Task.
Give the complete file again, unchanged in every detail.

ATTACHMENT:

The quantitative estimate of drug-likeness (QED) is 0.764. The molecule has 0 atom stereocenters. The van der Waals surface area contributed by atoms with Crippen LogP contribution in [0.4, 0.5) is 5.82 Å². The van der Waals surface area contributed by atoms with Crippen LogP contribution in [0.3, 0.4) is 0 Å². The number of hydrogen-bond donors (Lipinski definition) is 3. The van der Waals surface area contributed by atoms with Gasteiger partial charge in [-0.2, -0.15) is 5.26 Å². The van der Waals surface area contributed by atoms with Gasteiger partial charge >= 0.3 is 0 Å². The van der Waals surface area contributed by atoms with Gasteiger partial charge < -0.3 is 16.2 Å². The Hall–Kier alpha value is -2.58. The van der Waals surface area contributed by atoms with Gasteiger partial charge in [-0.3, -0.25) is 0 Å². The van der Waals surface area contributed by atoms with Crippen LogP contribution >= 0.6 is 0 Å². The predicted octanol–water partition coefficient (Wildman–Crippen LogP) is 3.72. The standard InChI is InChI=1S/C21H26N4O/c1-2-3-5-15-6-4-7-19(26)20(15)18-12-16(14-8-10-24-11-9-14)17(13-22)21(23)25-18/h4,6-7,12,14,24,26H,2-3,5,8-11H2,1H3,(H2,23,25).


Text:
The quantitative estimate of drug-likeness (QED) is 0.764. The molecule has 0 atom stereocenters. The van der Waals surface area contributed by atoms with Crippen LogP contribution in [0.4, 0.5) is 5.82 Å². The van der Waals surface area contributed by atoms with Crippen LogP contribution in [0.3, 0.4) is 0 Å². The number of hydrogen-bond donors (Lipinski definition) is 3. The van der Waals surface area contributed by atoms with Gasteiger partial charge in [-0.2, -0.15) is 5.26 Å². The van der Waals surface area contributed by atoms with Gasteiger partial charge >= 0.3 is 0 Å². The van der Waals surface area contributed by atoms with Gasteiger partial charge < -0.3 is 16.2 Å². The Hall–Kier alpha value is -2.58. The van der Waals surface area contributed by atoms with Gasteiger partial charge in [-0.3, -0.25) is 0 Å². The van der Waals surface area contributed by atoms with Crippen LogP contribution >= 0.6 is 0 Å². The predicted octanol–water partition coefficient (Wildman–Crippen LogP) is 3.72. The standard InChI is InChI=1S/C21H26N4O/c1-2-3-5-15-6-4-7-19(26)20(15)18-12-16(14-8-10-24-11-9-14)17(13-22)21(23)25-18/h4,6-7,12,14,24,26H,2-3,5,8-11H2,1H3,(H2,23,25).